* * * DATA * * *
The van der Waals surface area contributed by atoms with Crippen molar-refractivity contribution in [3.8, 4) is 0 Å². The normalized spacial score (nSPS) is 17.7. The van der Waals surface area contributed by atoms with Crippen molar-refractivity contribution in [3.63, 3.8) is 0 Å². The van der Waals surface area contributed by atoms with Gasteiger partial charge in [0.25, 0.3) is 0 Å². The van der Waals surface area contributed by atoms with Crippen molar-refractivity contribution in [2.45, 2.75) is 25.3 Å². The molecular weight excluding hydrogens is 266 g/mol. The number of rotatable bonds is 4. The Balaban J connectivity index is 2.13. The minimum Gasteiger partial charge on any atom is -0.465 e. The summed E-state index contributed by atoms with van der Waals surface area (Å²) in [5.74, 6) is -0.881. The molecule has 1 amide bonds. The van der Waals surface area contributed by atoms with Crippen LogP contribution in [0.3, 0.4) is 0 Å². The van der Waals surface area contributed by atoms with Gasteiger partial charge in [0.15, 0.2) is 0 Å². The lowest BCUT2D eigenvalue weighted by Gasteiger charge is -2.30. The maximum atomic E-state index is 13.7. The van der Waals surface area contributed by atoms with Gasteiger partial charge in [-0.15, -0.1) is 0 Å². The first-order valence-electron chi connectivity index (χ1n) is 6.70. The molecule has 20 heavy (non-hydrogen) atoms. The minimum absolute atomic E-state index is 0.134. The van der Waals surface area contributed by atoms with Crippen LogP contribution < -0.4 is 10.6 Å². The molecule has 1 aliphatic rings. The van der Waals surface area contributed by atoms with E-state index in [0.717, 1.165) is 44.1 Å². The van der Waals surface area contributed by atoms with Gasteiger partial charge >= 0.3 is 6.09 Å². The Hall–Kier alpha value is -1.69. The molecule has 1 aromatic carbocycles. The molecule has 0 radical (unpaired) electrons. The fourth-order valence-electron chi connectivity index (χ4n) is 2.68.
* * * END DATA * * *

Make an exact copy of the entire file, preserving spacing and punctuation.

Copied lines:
The van der Waals surface area contributed by atoms with Crippen molar-refractivity contribution in [3.8, 4) is 0 Å². The normalized spacial score (nSPS) is 17.7. The van der Waals surface area contributed by atoms with Crippen molar-refractivity contribution in [3.63, 3.8) is 0 Å². The van der Waals surface area contributed by atoms with Gasteiger partial charge in [0.25, 0.3) is 0 Å². The van der Waals surface area contributed by atoms with Crippen molar-refractivity contribution in [2.45, 2.75) is 25.3 Å². The molecular weight excluding hydrogens is 266 g/mol. The number of rotatable bonds is 4. The Balaban J connectivity index is 2.13. The minimum Gasteiger partial charge on any atom is -0.465 e. The summed E-state index contributed by atoms with van der Waals surface area (Å²) in [5.74, 6) is -0.881. The molecule has 1 amide bonds. The van der Waals surface area contributed by atoms with Crippen LogP contribution in [0.3, 0.4) is 0 Å². The van der Waals surface area contributed by atoms with Gasteiger partial charge in [0.15, 0.2) is 0 Å². The lowest BCUT2D eigenvalue weighted by Gasteiger charge is -2.30. The maximum atomic E-state index is 13.7. The van der Waals surface area contributed by atoms with Gasteiger partial charge in [-0.15, -0.1) is 0 Å². The first-order valence-electron chi connectivity index (χ1n) is 6.70. The molecule has 20 heavy (non-hydrogen) atoms. The minimum absolute atomic E-state index is 0.134. The van der Waals surface area contributed by atoms with Crippen LogP contribution < -0.4 is 10.6 Å². The molecule has 1 aliphatic rings. The van der Waals surface area contributed by atoms with E-state index in [0.717, 1.165) is 44.1 Å². The van der Waals surface area contributed by atoms with Gasteiger partial charge >= 0.3 is 6.09 Å². The Hall–Kier alpha value is -1.69. The molecule has 1 aromatic carbocycles. The molecule has 0 radical (unpaired) electrons. The fourth-order valence-electron chi connectivity index (χ4n) is 2.68.